Nazi Medical Experiments
How do you start aNazi Medical Experiments research paper? Our expert writers suggest like this:
During World War II, the Nazis engaged in a variety of atrocities against humanity that were revealed after the war had ended. Medical doctors and scientists played a vital role in many of the most heinous Nazi crimes committed at death camps during the war. In addition to directing the practice of genocide, Nazi doctors also conducted a variety of medical experiments on involuntary human subjects in concentration camps. Your paper will want to discuss the following:
- Nazi medical experiments during World War II, including the basis for the testing and doctors, such as Josef Mengele, who were responsible for designing and conducting the experiments.
- Demonstrate the cold, calculated cruelty exhibited by physicians and the Nazi regime during this era.
- Examine the usefulness of data that was collected from these experiments to modern medical researchers.
- The horror exhibited by the Nazi's medical experiments remain a harsh reminder that people are capable of committing acts of severe inhuman cruelty, and while some suggest the research may be useful, the use of data from these Nazi experiments is ethically wrong.
Although the doctors were active participants in the Nazi's medical killing programs, they conducted a wide range of medical experiments on prisoners, such as removal of living fetuses at different stages of development, transplanting human organs, and others that were outlined in the Nuremberg Medical trial. While many of these experiments were sponsored by the Nazi leadership for ideologically or military reasons, others were allegedly performed for some scientific interest. For example, sterilization and castration experiments conducted at the Auschwitz concentration camp was part of the racial cleansing program, infecting prisoners with typhus had military applications, while study of pre-cancerous cervix conditions had a scientific basis.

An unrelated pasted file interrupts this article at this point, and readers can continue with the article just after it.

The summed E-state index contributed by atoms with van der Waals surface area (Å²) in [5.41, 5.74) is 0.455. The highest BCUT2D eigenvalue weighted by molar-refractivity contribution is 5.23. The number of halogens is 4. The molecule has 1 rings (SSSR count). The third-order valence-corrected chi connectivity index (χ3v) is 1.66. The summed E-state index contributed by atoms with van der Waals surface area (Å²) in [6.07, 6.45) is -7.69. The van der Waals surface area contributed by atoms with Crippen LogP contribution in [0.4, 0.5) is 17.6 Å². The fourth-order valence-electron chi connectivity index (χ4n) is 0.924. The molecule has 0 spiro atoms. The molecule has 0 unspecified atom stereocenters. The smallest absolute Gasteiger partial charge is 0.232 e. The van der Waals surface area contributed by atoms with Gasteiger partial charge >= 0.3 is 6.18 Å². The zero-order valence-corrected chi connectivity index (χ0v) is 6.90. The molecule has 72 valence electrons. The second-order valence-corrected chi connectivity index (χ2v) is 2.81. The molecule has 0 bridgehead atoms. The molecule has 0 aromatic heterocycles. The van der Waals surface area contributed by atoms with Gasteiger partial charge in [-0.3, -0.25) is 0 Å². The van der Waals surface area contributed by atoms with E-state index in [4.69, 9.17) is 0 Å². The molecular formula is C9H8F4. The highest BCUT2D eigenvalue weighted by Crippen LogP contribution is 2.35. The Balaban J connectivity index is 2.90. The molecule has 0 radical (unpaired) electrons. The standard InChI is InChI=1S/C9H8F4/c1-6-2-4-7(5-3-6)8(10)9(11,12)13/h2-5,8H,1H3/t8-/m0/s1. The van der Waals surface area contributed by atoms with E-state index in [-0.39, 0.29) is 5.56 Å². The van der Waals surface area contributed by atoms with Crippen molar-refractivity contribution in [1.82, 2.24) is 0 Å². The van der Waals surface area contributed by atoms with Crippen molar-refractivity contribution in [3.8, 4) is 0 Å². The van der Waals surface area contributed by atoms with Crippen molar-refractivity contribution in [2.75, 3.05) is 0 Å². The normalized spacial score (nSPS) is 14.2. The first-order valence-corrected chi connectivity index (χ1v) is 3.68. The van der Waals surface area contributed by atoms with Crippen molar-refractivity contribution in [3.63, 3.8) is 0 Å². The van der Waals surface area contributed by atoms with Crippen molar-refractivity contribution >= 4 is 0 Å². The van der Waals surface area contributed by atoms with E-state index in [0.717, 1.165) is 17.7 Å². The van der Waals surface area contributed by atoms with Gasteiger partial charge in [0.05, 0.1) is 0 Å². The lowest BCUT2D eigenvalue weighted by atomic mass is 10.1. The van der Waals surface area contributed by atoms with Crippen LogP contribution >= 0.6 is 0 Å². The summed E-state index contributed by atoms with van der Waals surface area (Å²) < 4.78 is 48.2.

One of the experiments conducted over several years investigated the effects upon humans of exposure to freezing water. The experiments, begun in 1942 under Dr. Sigmund Rascher, a Luftwaffe (Air Force) scientist who believed that the knowledge gained from these experiments would help save valuable skilled pilots for further use in the war.